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  • Just And Unjust Laws
    1,524 words
    Jon Eric Hoffman Foundations of Liberal Arts Dr. Kim Jenkins December 13, 2004 Just and Unjust Laws The Merriam-Webster dictionary defines unjust as "characterized by injustice: Unfair". At the same time it defines a law as "a binding custom or practice of a community". With both definitions in mind an unjust law can be described as "a binding custom or practice of a community characterized by injustice and unfairness". Today one can see unjust laws across the globe, many of which are overlooked...
  • Thoreau's And King's Writing
    1,884 words
    Majority Power vs. Justice When looking at the writings of Martin Luther King Jr. in, A Letter From a Birmingham Jail and Henry David Thoreau in Civil Disobedience, one finds that each man takes a somewhat different approach to delivering a message, but the messages are in fact similar, as both call for a drastic change to majority rule. Both men share the desire for universal justice and they feel majority rule prevents this, as too small of a number of individuals can make unjust laws that aff...
  • Henry David Thoreau And Martin Luther King
    1,692 words
    King vs. Thoreau By acting civil but disobedient you are able to protest things you don " think are fair, non-violently. Henry David Thoreau is one of the most important literary figures of the nineteenth century. Thoreau's essay "Civil Disobedience", which was written as a speech, has been used by many great thinkers such as Martin Luther King Jr. and Mahatma Ghandi as a map to fight against injustice. Dr. Martin Luther King Jr. was a pastor that headed the Civil Rights movement. He was a gifte...
  • Problem With Just And Unjust Laws
    1,887 words
    Questionable Laws & People In the article's of "Crito", by Plato, and "Letter from Birmingham Jail", by Martin Luther King, Jr., two writers make a case over whether it is moral or not to disobey laws. The question to be answered in our final paper asks whether we agree with what the Laws say about if Socrates was to escape and why we feel that way. It also asks how we think Martin Luther King would have responded to the judgment of the Laws of Athens. In this paper, I will address these questio...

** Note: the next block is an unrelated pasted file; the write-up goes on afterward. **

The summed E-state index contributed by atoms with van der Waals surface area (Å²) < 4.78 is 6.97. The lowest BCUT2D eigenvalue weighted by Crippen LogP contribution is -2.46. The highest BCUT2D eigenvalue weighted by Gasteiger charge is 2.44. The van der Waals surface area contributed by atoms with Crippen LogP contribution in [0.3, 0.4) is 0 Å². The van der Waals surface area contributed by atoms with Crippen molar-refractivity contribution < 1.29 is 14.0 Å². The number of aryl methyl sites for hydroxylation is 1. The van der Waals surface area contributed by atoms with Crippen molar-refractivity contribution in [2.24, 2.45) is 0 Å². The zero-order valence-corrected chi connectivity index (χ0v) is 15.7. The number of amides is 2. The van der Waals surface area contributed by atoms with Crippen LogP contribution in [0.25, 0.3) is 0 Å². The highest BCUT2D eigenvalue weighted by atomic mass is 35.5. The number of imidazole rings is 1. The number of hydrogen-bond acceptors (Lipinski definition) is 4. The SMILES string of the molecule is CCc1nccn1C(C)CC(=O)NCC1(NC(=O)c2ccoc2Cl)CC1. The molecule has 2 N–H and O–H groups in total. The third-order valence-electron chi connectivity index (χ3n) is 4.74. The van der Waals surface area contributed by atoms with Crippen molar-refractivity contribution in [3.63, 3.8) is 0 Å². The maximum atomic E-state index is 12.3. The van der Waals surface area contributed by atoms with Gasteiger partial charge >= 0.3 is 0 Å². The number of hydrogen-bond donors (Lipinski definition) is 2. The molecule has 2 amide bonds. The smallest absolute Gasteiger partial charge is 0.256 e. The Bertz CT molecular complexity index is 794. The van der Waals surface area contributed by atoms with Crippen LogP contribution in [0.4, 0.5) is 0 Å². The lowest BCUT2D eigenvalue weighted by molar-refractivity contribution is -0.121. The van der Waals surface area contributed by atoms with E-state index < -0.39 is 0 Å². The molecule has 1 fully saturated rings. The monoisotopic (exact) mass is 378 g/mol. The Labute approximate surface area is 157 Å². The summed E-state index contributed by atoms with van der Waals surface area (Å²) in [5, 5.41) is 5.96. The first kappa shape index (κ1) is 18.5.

• Protest Of Established Laws
    871 words
    The Declaration of Individualism and The Encouragement of Protest from BirminghamJailAlthough the time periods and goals may be different the method for bringing about change is usually the same, this method is protest. This method is supported by two different people, in two different time periods, with two different goals; these two people are Thomas Jefferson and Martin Luther King Junior. Martin Luther King Junior's letter from Birmingham Jail was an expression of his encouragement for prote...
  • Henry David Thoreau And Martin Luther King
    2,036 words
    Henry David Thoreau vs. Martin Luther King There are times throughout the history of the United States when its citizens have felt the need to revolt against the government. The two essays, Civil Disobedience, by Henry David Thoreau, and Letter From a Birmingham Jail, by Martin Luther King, Jr., effectively illustrate the authors opinions of justice. Each author has his main point; Thoreau, in dealing with justice as it relates to government, asks for not at once no government, but at once a bet...
  • Unjust Law Is Socrates
    943 words
    To Conform or Not Socrates- A Struggle When one is pondering the question, what do the laws mean by stating that Socrates needed to be obedient because of all that the laws have done for him, you can find the meaning in the text of the Crito. The law states, that if they were not there, Socrates would not have been born. Because it was by them, that his mother and father were married. The laws also states that if it were not for them, Socrates would not be as educated as he was. Because it was t...
  • Possible Examples Of Unjust Laws
    508 words
    There are two types of laws: just and unjust. Every individual in a society has a responsibility to obey just laws and, even more importantly, to disobey and resist unjust laws. The speaker of the issue divides laws in 2 separate kinds. By stating the above, the speaker is questioning the righteousness of laws. Does that mean all the laws formed by government and imposed on citizens are not justified for what they mean? I understand that the law here implies those imposed as social laws for exam...
  • Unjust Law
    1,417 words
    Each society has its government, each government owes its citizens justice and each citizen owes responsibility to follow the rules of the government. The existence of numerous laws not only provides security and civilization for the society and avoids anarchy, but it also offers certain individual rights and protects the privilege of the citizens. It is true that " There are two types of laws: just and unjust. Every individual in the society has a responsibility to obey the laws, and even more ...
  • Unjust Law
    1,105 words
    Are we morally obliged to obey unjust laws? Do we have to follow a law regardless of how unfair, unjust, or immoral it may be? The only reason that these laws must be followed are because they are the law. But if your " re caught in a situation were the "unjust" law needs to be broken would you create civil disobedience and take a stand for what you believe in? An unjust law according to Dr. Martin Luther King Jr. is "Any law that degrades human personality is unjust."An unjust law is a code tha...

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